Similarly, oven liners can work wonders if you’re fed up with trying to remove burnt-on food from your oven. Simply place one at the bottom of the oven to catch all the food that drops, and just clean when necessary.

“They’re an absolute game-changer,” says Gemma Bray, founder of The Organised Mum (opens in new tab). “You can buy them fairly cheaply and they’re made from a flexible material that lines the bottom of your oven. They’re reusable and very easy to rinse under the tap. Adding one to the bottom of your oven is much easier than scrubbing; the burnt-on food slips off the liner in seconds! There are different liners for different types of ovens so make sure you check which one you need.”

15. Tackle fridge spills with cling film

clingfilm on pink background

(Image credit: Getty Images)

Lining the shelves and compartments of your fridge can make tackling unwanted mess and spills a piece of cake. Simply cover the interior surfaces of your refrigerator with either cling film or tin foil, and then remove and replace as and when required. This means you'll catch any milk spills or food scraps on the tin foil or cling film, and can easily clear it up without having to scrub at the shelves.

You can try a similar approach in your food cupboards and on your pantry shelves, too—so simple yet so effective. But, for those times when your fridge really does need a deep clean, see our in-depth guide to how to clean a fridge.

16. Use baking soda for an easy oven clean

On the subject of ovens—is yours in dire need of a deep clean? Try this trick before you go to bed for an overnight miracle. Fill a spray bottle with ½ a cup of baking soda and mix with ⅓ of a cup of water and ⅓ white vinegar. Spritz the solution on your oven’s interior and leave for up to 12 hours. Rinse away with a damp sponge the next day and prepare to marvel at precisely how much gunk you’ve managed to remove. For other failsafe and easy cleaning methods for your oven our guide to how to clean an oven—for when yours has become a bit too mucky.

If your oven racks are super dirty, you might want to try leaving them to soak in the bathtub. Fill the tub with water and a few cups of baking soda. Pop the racks in and leave them to soak for a minimum of four hours, then rinse with clean water for gleaming results. It couldn't be simpler.

17. Degrease walls with lemon juice

Working out how to clean walls is no easy business, but there are a few hacks to keep yours in the best condition possible. If you're keen to remove grime and grease from your kitchen walls, try spritzing marks with pure lemon juice; leave it to soak in for a few minutes before gently wiping away.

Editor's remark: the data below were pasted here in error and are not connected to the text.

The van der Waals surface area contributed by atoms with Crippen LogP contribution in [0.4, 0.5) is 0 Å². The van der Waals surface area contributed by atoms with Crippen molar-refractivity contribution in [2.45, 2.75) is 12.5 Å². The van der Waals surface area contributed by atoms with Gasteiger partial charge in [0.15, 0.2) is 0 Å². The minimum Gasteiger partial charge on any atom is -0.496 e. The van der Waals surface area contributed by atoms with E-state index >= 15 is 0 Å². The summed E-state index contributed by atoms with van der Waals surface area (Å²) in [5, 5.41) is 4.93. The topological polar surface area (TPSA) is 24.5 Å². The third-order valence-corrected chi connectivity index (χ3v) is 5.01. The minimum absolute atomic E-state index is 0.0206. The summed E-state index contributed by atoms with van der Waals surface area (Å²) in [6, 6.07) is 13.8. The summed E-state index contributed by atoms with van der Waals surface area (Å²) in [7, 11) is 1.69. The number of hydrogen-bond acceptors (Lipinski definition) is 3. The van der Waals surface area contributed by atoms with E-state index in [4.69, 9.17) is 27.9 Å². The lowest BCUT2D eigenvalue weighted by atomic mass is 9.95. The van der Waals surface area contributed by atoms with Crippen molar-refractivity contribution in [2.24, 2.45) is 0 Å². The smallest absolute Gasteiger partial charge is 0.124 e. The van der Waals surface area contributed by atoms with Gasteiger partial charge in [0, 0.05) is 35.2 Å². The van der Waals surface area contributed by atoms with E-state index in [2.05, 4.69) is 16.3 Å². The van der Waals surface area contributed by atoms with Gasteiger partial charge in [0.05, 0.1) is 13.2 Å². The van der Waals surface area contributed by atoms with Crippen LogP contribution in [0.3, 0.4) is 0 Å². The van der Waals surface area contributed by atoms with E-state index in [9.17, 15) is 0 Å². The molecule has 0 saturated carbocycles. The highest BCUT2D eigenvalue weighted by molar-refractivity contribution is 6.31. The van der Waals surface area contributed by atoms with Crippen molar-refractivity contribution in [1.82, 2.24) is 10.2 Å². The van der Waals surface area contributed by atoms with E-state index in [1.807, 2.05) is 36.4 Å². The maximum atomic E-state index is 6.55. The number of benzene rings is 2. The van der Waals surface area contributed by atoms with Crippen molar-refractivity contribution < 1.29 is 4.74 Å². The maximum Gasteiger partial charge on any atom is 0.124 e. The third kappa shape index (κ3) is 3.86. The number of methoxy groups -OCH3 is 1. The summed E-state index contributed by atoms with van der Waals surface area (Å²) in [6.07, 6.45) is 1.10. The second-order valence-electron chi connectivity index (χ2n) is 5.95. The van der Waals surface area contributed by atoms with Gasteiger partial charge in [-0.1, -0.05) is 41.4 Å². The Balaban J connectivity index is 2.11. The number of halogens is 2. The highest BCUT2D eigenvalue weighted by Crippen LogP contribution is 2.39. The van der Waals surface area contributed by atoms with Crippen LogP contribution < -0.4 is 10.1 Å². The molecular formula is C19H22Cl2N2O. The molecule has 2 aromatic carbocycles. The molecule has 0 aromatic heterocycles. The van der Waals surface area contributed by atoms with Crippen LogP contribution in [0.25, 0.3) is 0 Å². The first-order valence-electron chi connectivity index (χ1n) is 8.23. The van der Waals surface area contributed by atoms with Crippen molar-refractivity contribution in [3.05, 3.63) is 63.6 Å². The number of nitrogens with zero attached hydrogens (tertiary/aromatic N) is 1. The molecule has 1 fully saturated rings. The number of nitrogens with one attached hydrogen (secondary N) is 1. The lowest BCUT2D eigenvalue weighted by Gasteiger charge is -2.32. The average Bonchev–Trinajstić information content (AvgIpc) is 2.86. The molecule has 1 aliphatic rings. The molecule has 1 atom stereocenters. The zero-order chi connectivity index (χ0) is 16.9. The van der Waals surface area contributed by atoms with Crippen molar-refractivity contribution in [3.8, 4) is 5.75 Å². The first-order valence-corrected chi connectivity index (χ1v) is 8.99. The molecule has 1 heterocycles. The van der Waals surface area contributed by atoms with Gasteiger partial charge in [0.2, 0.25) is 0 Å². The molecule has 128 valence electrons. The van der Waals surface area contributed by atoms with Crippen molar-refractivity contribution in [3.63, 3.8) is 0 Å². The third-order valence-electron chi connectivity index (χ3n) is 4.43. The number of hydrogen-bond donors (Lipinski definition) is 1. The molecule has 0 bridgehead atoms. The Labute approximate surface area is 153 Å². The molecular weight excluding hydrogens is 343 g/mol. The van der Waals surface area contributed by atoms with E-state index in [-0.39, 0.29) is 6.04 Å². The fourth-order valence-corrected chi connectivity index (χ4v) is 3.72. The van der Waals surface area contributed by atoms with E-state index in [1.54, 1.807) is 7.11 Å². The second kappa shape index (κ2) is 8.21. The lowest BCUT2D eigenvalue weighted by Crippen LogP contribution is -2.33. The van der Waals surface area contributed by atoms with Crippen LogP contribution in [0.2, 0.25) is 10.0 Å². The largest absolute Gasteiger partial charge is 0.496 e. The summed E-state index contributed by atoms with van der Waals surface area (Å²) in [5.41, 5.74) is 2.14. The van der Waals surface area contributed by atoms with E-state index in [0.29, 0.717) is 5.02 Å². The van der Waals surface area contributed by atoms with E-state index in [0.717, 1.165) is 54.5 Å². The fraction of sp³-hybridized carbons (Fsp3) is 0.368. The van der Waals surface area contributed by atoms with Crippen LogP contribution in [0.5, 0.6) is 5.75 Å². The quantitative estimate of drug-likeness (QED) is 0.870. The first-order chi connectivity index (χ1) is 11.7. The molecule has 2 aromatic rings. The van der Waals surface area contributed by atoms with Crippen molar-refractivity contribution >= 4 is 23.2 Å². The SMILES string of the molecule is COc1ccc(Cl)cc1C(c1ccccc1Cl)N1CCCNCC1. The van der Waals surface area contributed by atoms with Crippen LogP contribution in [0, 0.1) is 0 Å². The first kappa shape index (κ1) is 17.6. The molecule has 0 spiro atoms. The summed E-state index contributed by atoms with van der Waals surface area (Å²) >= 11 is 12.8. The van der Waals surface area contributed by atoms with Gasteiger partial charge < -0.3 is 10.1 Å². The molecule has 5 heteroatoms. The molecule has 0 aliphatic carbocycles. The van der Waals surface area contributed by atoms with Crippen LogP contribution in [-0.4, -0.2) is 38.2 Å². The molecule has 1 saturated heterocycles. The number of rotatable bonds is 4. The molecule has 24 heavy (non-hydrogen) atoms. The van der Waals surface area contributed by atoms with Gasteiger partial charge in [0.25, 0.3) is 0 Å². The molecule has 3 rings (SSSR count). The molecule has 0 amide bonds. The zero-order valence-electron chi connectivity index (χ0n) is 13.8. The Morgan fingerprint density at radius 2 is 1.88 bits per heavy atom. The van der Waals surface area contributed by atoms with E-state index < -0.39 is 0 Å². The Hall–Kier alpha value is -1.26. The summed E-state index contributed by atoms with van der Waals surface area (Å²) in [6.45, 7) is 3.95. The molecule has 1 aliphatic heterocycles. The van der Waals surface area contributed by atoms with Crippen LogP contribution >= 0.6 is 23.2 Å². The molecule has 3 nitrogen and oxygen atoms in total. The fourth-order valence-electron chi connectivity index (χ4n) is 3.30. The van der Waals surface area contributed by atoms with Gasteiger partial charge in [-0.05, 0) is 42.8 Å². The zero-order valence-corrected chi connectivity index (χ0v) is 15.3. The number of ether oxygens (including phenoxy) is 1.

For a hardier DIY approach, use a mixture of baking soda and warm water to create a paste that can be applied directly to marks. Let it work its magic for a minute or two before wiping away with a wet sponge. Be sure to test this method on a smaller patch of your wall first, to ensure it doesn't damage it.

18. Use grease on your hob hood

How to clean kitchen oven hood

(Image credit: Dmitry Zvolskiy via Pexels)

Struggling with food splatters on your cooker hood? The secret to dealing with unwanted greasy marks is… More grease. No, really. If you've been desperately trying to clean dirty residue from spitting pans from the hood with soap and water, trying vegetable oil instead. Just massage in a few glugs of it into the offending areas with a cloth, and watch it disappear.

19. Line kitchen cupboard tops

‘Out of sight, out of mind’ might well be your usual mantra when it comes to the tops of your kitchen cupboards—but if you’re keen to keep them clean, it’s easier than you might think. 

Simply line them with a layer of greaseproof paper or old newspaper (one or two sheets should work perfectly), which will soak up grease and capture any debris such as dust. Remove and replace them once a month to keep those hard-to-reach areas clean and clear. It's much easier than climbing on top of your countertops with a feather-duster...

20. Descale faucets with a plastic bag

If your kitchen faucet is covered in limescale or other tough-to-budge marks, there's an easy solution. Fill a small plastic bag with vinegar, wrap it around the tap and secure it in place with an elastic band—and leave it to work its descaling magic. 

And that’s not the only way to tackle it: Lynsey Crombie, cleaning influencer and author of The 15-Minute Clean: The Quickest Way To A Sparkling Home (opens in new tab) has a couple of other tricks up her sleeve for you to try. “You can remove limescale from the tip of your kitchen tap by wedging half a lemon onto the tap head and leaving it for 30 minutes,” she recommends. “Alternatively, drench a paper towel in white vinegar and wrap it around the end—again, leave it for 30 minutes to see results.”